Greetings to the Ancestors Screen 4 articles

Greetings to the Ancestors


Greetings to the Ancestors Poster
  • Russell's shots here aren't exactly composed, but the messiness (augmented by cuts that flash light-leaked celluloid and fleeting frames of indistinguishable imagery) creates a visceral, firsthand intensity—in this case, an anthropologically engaged approach. One could probably say the same about a series of inelegant handheld tracking shots into and out of the rural shanties in the latter half of the film, but the effect here is, suffice it to say, considerably less appealing.

  • Like all of Russell’s work, Greetings to the Ancestors is a highly rhythmic, intensely physical, and provocatively psychedelic experience.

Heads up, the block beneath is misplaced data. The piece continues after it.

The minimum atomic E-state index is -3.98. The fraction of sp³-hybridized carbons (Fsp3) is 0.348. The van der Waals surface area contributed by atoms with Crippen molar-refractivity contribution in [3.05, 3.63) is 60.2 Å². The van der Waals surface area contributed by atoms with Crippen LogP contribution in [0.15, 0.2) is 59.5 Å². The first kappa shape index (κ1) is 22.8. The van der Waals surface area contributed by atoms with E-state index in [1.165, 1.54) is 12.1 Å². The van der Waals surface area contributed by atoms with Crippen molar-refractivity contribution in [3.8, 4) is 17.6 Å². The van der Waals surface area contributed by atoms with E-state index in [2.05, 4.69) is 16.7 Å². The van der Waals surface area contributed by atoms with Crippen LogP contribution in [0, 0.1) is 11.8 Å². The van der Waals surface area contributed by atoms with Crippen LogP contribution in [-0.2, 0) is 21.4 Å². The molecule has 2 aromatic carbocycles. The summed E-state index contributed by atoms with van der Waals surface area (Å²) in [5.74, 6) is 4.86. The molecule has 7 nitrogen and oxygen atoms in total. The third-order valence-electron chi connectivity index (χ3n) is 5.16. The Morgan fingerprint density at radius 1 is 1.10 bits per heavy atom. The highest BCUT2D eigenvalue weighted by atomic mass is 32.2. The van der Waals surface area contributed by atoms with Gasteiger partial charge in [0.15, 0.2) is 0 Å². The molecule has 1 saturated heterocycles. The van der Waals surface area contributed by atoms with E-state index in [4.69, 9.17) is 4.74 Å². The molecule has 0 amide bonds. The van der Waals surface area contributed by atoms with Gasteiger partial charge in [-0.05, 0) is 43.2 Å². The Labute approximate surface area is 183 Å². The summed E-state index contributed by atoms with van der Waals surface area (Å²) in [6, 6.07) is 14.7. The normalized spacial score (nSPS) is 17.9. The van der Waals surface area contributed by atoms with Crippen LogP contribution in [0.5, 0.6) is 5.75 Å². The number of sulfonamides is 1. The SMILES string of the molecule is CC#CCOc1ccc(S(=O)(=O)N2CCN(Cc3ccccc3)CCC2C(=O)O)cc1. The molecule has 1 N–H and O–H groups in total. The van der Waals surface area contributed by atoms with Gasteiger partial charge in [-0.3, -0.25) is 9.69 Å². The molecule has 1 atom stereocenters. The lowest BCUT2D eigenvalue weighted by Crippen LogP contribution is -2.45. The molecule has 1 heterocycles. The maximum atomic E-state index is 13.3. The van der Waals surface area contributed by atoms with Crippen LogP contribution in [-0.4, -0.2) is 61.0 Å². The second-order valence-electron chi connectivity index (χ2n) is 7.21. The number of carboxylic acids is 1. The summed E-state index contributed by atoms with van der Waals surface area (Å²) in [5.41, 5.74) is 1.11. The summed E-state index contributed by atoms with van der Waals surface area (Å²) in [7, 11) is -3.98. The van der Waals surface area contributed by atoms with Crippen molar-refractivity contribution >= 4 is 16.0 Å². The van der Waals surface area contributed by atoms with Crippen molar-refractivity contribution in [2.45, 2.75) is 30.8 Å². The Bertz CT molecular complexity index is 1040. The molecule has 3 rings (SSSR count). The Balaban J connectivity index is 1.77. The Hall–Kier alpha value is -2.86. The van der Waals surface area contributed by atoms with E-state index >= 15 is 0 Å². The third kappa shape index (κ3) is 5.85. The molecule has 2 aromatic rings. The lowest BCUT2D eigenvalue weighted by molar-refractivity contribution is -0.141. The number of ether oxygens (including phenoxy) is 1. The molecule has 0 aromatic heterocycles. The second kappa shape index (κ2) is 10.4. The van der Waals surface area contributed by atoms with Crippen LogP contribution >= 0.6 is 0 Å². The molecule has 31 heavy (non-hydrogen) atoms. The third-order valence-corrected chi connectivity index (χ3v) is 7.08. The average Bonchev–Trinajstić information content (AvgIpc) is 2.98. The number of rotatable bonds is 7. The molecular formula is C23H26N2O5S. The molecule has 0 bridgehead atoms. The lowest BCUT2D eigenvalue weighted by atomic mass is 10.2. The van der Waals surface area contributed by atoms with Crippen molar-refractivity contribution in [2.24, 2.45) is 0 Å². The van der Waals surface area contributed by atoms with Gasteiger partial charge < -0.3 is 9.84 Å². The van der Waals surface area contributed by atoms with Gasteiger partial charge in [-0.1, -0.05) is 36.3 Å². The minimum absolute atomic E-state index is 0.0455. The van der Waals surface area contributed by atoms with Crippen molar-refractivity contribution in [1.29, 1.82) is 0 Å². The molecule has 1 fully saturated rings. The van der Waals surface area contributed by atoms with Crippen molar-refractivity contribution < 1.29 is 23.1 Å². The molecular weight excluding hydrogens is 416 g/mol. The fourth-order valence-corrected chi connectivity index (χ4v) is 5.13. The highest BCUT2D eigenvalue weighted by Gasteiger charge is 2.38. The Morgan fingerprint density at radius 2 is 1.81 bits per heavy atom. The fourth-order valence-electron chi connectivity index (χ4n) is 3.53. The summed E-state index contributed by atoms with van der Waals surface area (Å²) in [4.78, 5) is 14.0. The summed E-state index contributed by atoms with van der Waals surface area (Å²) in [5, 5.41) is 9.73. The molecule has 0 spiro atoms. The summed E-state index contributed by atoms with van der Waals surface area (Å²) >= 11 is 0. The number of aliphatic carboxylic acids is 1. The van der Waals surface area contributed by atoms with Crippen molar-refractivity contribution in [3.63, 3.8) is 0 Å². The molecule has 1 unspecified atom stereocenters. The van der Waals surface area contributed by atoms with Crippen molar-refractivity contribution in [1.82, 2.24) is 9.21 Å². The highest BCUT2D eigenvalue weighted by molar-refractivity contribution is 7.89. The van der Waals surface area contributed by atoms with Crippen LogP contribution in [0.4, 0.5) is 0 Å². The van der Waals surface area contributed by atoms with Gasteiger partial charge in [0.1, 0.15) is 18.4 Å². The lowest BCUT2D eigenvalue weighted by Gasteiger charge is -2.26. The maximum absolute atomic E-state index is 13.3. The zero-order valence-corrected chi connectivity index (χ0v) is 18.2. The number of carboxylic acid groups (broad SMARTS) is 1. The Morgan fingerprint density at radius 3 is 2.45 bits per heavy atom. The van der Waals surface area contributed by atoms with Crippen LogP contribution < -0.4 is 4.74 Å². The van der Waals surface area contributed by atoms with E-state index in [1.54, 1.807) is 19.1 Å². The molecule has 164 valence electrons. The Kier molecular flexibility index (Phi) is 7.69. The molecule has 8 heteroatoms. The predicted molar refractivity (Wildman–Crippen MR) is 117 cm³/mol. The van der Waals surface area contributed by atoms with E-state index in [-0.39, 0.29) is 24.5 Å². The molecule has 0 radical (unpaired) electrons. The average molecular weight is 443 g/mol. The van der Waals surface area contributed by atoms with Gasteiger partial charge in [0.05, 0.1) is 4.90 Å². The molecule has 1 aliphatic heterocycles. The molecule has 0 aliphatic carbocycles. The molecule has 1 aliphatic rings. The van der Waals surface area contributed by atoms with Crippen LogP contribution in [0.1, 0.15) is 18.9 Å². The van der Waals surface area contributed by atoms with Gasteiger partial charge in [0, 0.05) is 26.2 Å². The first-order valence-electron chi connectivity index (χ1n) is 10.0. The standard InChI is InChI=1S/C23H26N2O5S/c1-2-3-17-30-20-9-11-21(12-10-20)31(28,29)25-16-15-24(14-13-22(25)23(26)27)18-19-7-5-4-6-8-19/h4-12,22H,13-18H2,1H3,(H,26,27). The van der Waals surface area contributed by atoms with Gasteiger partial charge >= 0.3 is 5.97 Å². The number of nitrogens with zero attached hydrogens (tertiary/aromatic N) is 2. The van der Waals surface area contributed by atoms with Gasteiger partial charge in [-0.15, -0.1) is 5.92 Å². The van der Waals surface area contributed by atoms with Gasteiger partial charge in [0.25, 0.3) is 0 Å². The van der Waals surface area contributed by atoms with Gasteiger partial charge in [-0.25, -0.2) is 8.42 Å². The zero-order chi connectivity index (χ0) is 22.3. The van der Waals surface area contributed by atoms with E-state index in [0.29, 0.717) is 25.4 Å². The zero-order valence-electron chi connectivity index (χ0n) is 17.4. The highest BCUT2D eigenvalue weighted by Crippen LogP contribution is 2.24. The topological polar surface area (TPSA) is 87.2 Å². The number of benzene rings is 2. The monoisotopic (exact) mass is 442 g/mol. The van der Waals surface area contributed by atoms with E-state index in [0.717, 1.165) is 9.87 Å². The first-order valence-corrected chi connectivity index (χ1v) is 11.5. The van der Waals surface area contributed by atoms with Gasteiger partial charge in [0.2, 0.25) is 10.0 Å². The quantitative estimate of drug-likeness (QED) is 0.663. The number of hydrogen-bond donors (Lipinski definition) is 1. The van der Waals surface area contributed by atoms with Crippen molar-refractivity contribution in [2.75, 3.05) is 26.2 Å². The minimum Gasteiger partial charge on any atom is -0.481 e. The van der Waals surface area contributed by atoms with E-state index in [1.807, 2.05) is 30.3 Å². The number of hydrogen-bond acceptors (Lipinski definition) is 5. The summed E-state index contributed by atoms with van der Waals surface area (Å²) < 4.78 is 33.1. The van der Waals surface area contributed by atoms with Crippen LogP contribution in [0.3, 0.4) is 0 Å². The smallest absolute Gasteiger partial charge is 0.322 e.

• Like the memories and dreams recited by different characters in the latter half of the film, Greetings puts itself on equal footing, revealing itself as a cinematic character, _cinema as a character_, in a hypnagogic construction that embodies multiple states of being which ultimately align and dissolve categories of subject and maker, dream and reality, here and there.

  • Ben Russell’s short Greetings to the Ancestors is a psychedelic, anthropological dreamscape of verbal memory and ritual.